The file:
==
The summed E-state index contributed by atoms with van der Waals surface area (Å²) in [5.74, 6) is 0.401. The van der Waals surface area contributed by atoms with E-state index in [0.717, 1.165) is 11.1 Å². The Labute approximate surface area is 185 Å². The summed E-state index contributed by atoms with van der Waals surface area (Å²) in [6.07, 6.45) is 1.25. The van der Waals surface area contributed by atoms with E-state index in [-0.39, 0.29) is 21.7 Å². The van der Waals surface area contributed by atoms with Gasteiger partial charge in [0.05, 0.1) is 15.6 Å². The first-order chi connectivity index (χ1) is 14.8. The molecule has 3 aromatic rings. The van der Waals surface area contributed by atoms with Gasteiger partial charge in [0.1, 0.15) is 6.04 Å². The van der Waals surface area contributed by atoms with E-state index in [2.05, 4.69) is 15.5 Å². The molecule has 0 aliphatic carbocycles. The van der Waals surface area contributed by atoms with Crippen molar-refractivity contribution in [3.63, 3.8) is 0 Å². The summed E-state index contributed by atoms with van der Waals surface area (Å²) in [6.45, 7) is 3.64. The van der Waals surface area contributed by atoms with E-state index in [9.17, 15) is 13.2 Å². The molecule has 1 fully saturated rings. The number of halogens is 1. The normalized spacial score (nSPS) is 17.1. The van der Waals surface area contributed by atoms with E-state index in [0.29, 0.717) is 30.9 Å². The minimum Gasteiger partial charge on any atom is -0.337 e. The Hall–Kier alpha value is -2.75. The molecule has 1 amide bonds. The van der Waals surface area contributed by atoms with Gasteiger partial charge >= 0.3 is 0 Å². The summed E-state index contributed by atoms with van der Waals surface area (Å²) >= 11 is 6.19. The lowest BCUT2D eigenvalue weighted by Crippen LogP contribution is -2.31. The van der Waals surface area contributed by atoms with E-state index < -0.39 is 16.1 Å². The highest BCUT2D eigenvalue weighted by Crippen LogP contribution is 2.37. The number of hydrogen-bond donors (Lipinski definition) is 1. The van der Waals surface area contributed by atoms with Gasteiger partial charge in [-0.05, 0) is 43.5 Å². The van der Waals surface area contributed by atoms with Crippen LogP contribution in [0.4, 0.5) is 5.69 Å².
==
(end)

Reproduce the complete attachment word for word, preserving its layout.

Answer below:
The summed E-state index contributed by atoms with van der Waals surface area (Å²) in [5.74, 6) is 0.401. The van der Waals surface area contributed by atoms with E-state index in [0.717, 1.165) is 11.1 Å². The Labute approximate surface area is 185 Å². The summed E-state index contributed by atoms with van der Waals surface area (Å²) in [6.07, 6.45) is 1.25. The van der Waals surface area contributed by atoms with E-state index in [-0.39, 0.29) is 21.7 Å². The van der Waals surface area contributed by atoms with Gasteiger partial charge in [0.05, 0.1) is 15.6 Å². The first-order chi connectivity index (χ1) is 14.8. The molecule has 3 aromatic rings. The van der Waals surface area contributed by atoms with Gasteiger partial charge in [0.1, 0.15) is 6.04 Å². The van der Waals surface area contributed by atoms with E-state index in [2.05, 4.69) is 15.5 Å². The molecule has 0 aliphatic carbocycles. The van der Waals surface area contributed by atoms with Crippen molar-refractivity contribution in [3.63, 3.8) is 0 Å². The summed E-state index contributed by atoms with van der Waals surface area (Å²) in [6.45, 7) is 3.64. The van der Waals surface area contributed by atoms with E-state index in [9.17, 15) is 13.2 Å². The molecule has 1 fully saturated rings. The number of halogens is 1. The normalized spacial score (nSPS) is 17.1. The van der Waals surface area contributed by atoms with E-state index in [0.29, 0.717) is 30.9 Å². The minimum Gasteiger partial charge on any atom is -0.337 e. The Hall–Kier alpha value is -2.75. The molecule has 1 amide bonds. The van der Waals surface area contributed by atoms with Gasteiger partial charge >= 0.3 is 0 Å². The summed E-state index contributed by atoms with van der Waals surface area (Å²) >= 11 is 6.19. The lowest BCUT2D eigenvalue weighted by Crippen LogP contribution is -2.31. The van der Waals surface area contributed by atoms with E-state index < -0.39 is 16.1 Å². The highest BCUT2D eigenvalue weighted by Crippen LogP contribution is 2.37. The number of hydrogen-bond donors (Lipinski definition) is 1. The van der Waals surface area contributed by atoms with Gasteiger partial charge in [-0.05, 0) is 43.5 Å². The van der Waals surface area contributed by atoms with Crippen LogP contribution in [0.4, 0.5) is 5.69 Å².